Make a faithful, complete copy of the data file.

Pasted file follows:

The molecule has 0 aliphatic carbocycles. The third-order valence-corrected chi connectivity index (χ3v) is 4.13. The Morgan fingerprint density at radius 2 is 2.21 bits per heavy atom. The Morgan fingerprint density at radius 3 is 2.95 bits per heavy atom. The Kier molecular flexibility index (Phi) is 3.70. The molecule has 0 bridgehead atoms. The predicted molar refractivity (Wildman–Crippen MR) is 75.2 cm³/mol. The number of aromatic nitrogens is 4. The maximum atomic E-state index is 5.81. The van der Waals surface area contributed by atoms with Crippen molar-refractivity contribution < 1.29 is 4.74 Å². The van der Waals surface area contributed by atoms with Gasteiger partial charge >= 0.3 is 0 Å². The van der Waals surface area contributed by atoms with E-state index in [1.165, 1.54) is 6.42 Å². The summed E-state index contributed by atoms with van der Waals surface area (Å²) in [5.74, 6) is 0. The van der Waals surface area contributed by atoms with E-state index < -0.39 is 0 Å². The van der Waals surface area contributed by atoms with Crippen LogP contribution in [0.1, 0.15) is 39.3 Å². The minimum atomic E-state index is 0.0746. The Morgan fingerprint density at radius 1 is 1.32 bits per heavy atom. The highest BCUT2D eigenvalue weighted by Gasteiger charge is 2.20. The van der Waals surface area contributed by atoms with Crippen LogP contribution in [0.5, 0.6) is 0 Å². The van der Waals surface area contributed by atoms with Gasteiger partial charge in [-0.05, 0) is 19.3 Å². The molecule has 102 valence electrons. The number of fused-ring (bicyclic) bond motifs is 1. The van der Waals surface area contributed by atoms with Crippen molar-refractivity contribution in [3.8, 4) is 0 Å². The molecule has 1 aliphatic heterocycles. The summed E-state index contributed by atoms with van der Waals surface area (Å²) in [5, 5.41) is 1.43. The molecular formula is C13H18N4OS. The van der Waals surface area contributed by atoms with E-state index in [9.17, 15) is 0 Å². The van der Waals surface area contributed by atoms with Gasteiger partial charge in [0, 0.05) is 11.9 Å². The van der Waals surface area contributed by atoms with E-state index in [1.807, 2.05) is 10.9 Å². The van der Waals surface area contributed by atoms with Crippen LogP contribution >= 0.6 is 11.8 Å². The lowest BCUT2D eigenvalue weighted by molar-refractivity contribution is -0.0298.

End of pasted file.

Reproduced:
The molecule has 0 aliphatic carbocycles. The third-order valence-corrected chi connectivity index (χ3v) is 4.13. The Morgan fingerprint density at radius 2 is 2.21 bits per heavy atom. The Morgan fingerprint density at radius 3 is 2.95 bits per heavy atom. The Kier molecular flexibility index (Phi) is 3.70. The molecule has 0 bridgehead atoms. The predicted molar refractivity (Wildman–Crippen MR) is 75.2 cm³/mol. The number of aromatic nitrogens is 4. The maximum atomic E-state index is 5.81. The van der Waals surface area contributed by atoms with Crippen molar-refractivity contribution < 1.29 is 4.74 Å². The van der Waals surface area contributed by atoms with Gasteiger partial charge >= 0.3 is 0 Å². The van der Waals surface area contributed by atoms with E-state index in [1.165, 1.54) is 6.42 Å². The summed E-state index contributed by atoms with van der Waals surface area (Å²) in [5.74, 6) is 0. The van der Waals surface area contributed by atoms with E-state index < -0.39 is 0 Å². The van der Waals surface area contributed by atoms with Crippen LogP contribution in [0.1, 0.15) is 39.3 Å². The minimum atomic E-state index is 0.0746. The Morgan fingerprint density at radius 1 is 1.32 bits per heavy atom. The highest BCUT2D eigenvalue weighted by Gasteiger charge is 2.20. The van der Waals surface area contributed by atoms with Crippen LogP contribution in [0.5, 0.6) is 0 Å². The van der Waals surface area contributed by atoms with Gasteiger partial charge in [-0.05, 0) is 19.3 Å². The molecule has 102 valence electrons. The number of fused-ring (bicyclic) bond motifs is 1. The van der Waals surface area contributed by atoms with Crippen molar-refractivity contribution in [3.8, 4) is 0 Å². The molecule has 1 aliphatic heterocycles. The summed E-state index contributed by atoms with van der Waals surface area (Å²) in [5, 5.41) is 1.43. The molecular formula is C13H18N4OS. The van der Waals surface area contributed by atoms with E-state index in [9.17, 15) is 0 Å². The van der Waals surface area contributed by atoms with Gasteiger partial charge in [0, 0.05) is 11.9 Å². The van der Waals surface area contributed by atoms with E-state index in [1.807, 2.05) is 10.9 Å². The van der Waals surface area contributed by atoms with Crippen LogP contribution >= 0.6 is 11.8 Å². The lowest BCUT2D eigenvalue weighted by molar-refractivity contribution is -0.0298.